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Repent! The Kingdom of God is at Hand

By Fr. Robert J. Carr
©Catholic Online 2005

We can look at today's gospel and think, is the Kingdom of God at hand? What changes happened after Jesus made this statement? On the surface, nothing seems changed. The Earth is still here. We are still seeking today the same things people were seeking then albeit in a modern way. Where is the Kingdom of God?


Yet, if we look at the reading more closely, we may see those who took Jesus' words lightly would be better off if they began to tremble. The Kingdom of God being at hand indicates that a major change is coming and people have a choice to be on the winning side of change, or the losing side of change. Those who repent are on the winning side of change. Those who refuse to repent end up on the losing side of change.

But what happens? From the very second that Jesus began preaching, everything that was considered the status quo began to fall apart. Jesus brought division in the community that eventually led to the total downfall of the whole nation. The Temple congregation became divided to the point that those who followed Jesus were cast out. The same happened to the synagogues-- the local communities outside of the temple. If you imagine the Temple to be like the Cathedral, the synagogues were like parish churches. Nothing is the same after this moment. The change begins virtually unnoticed, but within forty years the temple is destroyed. The political nation is gone and a new religion is rapidly changing the world. It all starts with these very words of Jesus. "Repent! The Kingdom of God is at hand."


What is also fascinating is the words he speaks about Zebulum and Napthali. These are areas that become Galilee. Galilee is to Jerusalem what Iowa is to New York City. Here is the home of the farmers and the fishermen. They are the less sophisticated than the city dwellers. These are what Daniel Harrington in his Book The Gospel of Matthew for the Sacra Pagina series calls the "Hicks" in the eyes of the city dwellers. Yet it is these very people to whom Matthew speaks in light of Jesus' message. He is speaking to the common folk. That means you.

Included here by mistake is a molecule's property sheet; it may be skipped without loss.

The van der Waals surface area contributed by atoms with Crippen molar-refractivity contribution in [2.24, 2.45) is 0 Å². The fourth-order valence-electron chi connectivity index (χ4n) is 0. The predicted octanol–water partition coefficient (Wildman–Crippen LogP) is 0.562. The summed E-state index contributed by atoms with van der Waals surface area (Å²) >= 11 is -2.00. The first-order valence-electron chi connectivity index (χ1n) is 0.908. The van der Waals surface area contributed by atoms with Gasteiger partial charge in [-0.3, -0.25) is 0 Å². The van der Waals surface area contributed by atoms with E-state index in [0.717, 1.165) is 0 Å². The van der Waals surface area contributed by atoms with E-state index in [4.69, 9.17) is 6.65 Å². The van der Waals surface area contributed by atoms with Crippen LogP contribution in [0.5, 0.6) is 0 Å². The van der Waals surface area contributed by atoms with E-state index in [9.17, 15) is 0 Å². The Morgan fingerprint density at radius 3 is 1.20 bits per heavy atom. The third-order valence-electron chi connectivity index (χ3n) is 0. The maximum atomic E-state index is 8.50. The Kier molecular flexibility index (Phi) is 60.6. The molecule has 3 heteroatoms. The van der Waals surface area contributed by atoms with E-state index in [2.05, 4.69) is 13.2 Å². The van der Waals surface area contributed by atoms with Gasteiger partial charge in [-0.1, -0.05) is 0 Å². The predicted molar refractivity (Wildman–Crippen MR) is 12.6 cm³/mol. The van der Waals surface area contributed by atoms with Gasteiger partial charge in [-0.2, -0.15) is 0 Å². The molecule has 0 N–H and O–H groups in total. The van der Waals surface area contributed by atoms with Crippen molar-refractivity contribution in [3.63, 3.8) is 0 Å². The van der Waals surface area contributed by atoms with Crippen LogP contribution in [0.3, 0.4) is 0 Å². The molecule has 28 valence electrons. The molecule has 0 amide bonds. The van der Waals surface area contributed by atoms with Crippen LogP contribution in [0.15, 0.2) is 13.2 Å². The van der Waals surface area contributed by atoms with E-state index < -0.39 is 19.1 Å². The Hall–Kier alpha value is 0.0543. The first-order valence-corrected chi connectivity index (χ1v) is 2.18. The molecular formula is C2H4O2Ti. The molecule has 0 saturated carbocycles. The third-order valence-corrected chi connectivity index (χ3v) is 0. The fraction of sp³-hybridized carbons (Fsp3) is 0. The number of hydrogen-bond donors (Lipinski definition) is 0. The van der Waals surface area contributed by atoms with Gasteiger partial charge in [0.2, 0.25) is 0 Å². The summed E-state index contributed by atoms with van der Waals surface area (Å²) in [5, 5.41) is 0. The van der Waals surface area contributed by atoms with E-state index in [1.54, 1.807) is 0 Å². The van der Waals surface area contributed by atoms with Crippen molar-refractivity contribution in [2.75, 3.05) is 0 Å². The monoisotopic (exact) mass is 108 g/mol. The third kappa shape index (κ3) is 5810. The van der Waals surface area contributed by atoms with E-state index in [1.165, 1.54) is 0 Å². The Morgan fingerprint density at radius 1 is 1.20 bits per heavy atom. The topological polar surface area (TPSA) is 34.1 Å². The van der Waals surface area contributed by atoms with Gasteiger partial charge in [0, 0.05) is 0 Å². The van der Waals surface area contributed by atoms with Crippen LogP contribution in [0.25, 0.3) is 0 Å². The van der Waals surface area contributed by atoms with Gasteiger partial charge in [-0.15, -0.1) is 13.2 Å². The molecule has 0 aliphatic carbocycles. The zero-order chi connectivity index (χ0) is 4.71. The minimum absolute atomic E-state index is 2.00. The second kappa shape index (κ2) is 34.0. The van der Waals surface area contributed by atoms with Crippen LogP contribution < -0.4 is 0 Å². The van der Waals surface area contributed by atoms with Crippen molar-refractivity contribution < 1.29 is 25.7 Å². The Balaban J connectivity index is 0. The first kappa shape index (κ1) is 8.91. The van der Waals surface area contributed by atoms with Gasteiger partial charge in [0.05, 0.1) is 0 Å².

The leaders of the faith, at that time, have failed. They have allowed the religion to go stale, to lose its life giving qualities and to become dry and lifeless. Therefore, they will lose their position and others, the common folk, will take their place and, eventually, the gentiles. This is what produced the world we live in today.

The whole process begins with one sentence. Repent! The kingdom of God is at hand. These same words come over the millenia right to us today. The message is the same. Repent. The kingdom of God is at hand. It is spoken just as universally. We need to listen to it regardless of whom we may be; Jesus speaks to each one of us: Pope to catechumen.


So we need to listen to those words as well. Repent!!! What is it we need to repent from. That is where we take an inventory of not only our lives, but also our community.

We need to repent from anything that leads us away from God. What are the attitudes and actions in our lives that Jesus would look at and say Repent!.